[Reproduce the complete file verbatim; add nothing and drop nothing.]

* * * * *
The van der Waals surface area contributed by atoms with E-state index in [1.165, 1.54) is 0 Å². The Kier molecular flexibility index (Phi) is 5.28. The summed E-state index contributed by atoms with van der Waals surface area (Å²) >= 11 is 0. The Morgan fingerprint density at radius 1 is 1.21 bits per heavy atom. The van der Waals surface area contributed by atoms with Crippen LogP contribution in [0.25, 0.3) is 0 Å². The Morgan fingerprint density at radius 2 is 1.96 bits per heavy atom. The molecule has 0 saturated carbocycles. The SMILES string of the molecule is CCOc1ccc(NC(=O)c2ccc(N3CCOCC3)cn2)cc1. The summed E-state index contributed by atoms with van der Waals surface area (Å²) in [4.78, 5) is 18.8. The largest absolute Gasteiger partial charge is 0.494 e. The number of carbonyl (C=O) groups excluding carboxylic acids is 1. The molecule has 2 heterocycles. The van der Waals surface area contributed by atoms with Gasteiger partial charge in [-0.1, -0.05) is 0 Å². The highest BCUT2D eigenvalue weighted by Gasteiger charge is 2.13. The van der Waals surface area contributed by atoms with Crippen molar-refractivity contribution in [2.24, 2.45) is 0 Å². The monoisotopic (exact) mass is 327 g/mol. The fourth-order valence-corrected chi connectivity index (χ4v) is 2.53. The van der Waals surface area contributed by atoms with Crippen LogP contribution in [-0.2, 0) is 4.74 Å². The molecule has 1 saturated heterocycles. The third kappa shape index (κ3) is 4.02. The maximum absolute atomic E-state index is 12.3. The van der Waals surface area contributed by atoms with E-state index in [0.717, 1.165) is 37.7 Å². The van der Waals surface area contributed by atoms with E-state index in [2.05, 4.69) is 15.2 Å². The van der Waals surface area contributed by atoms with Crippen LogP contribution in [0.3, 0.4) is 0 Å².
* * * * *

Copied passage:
The van der Waals surface area contributed by atoms with E-state index in [1.165, 1.54) is 0 Å². The Kier molecular flexibility index (Phi) is 5.28. The summed E-state index contributed by atoms with van der Waals surface area (Å²) >= 11 is 0. The Morgan fingerprint density at radius 1 is 1.21 bits per heavy atom. The van der Waals surface area contributed by atoms with Crippen LogP contribution in [0.25, 0.3) is 0 Å². The Morgan fingerprint density at radius 2 is 1.96 bits per heavy atom. The molecule has 0 saturated carbocycles. The SMILES string of the molecule is CCOc1ccc(NC(=O)c2ccc(N3CCOCC3)cn2)cc1. The summed E-state index contributed by atoms with van der Waals surface area (Å²) in [4.78, 5) is 18.8. The largest absolute Gasteiger partial charge is 0.494 e. The number of carbonyl (C=O) groups excluding carboxylic acids is 1. The molecule has 2 heterocycles. The van der Waals surface area contributed by atoms with Gasteiger partial charge in [-0.1, -0.05) is 0 Å². The highest BCUT2D eigenvalue weighted by Gasteiger charge is 2.13. The van der Waals surface area contributed by atoms with Crippen molar-refractivity contribution in [2.24, 2.45) is 0 Å². The monoisotopic (exact) mass is 327 g/mol. The fourth-order valence-corrected chi connectivity index (χ4v) is 2.53. The van der Waals surface area contributed by atoms with Crippen LogP contribution in [-0.2, 0) is 4.74 Å². The molecule has 1 saturated heterocycles. The third kappa shape index (κ3) is 4.02. The maximum absolute atomic E-state index is 12.3. The van der Waals surface area contributed by atoms with E-state index in [0.717, 1.165) is 37.7 Å². The van der Waals surface area contributed by atoms with E-state index in [2.05, 4.69) is 15.2 Å². The van der Waals surface area contributed by atoms with Crippen LogP contribution in [0.3, 0.4) is 0 Å².